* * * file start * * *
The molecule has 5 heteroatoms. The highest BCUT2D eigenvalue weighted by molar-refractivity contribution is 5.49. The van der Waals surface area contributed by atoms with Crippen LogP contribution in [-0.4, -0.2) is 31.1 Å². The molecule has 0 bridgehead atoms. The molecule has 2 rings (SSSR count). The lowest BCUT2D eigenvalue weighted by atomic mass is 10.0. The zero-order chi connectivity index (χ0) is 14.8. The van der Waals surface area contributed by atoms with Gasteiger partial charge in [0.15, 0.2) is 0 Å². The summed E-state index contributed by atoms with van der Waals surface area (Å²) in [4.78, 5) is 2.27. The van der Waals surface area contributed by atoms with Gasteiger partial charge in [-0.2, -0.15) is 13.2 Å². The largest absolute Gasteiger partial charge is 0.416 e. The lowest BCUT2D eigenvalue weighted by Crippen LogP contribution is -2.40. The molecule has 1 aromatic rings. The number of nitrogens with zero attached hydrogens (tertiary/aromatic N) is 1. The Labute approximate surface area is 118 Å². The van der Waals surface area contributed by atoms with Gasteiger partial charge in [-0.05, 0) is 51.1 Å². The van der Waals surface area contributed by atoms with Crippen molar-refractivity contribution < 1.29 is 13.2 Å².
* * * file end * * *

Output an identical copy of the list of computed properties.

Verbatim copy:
The molecule has 5 heteroatoms. The highest BCUT2D eigenvalue weighted by molar-refractivity contribution is 5.49. The van der Waals surface area contributed by atoms with Crippen LogP contribution in [-0.4, -0.2) is 31.1 Å². The molecule has 0 bridgehead atoms. The molecule has 2 rings (SSSR count). The lowest BCUT2D eigenvalue weighted by atomic mass is 10.0. The zero-order chi connectivity index (χ0) is 14.8. The van der Waals surface area contributed by atoms with Gasteiger partial charge in [0.15, 0.2) is 0 Å². The summed E-state index contributed by atoms with van der Waals surface area (Å²) in [4.78, 5) is 2.27. The van der Waals surface area contributed by atoms with Gasteiger partial charge in [-0.2, -0.15) is 13.2 Å². The largest absolute Gasteiger partial charge is 0.416 e. The lowest BCUT2D eigenvalue weighted by Crippen LogP contribution is -2.40. The molecule has 1 aromatic rings. The number of nitrogens with zero attached hydrogens (tertiary/aromatic N) is 1. The Labute approximate surface area is 118 Å². The van der Waals surface area contributed by atoms with Gasteiger partial charge in [-0.05, 0) is 51.1 Å². The van der Waals surface area contributed by atoms with Crippen molar-refractivity contribution < 1.29 is 13.2 Å².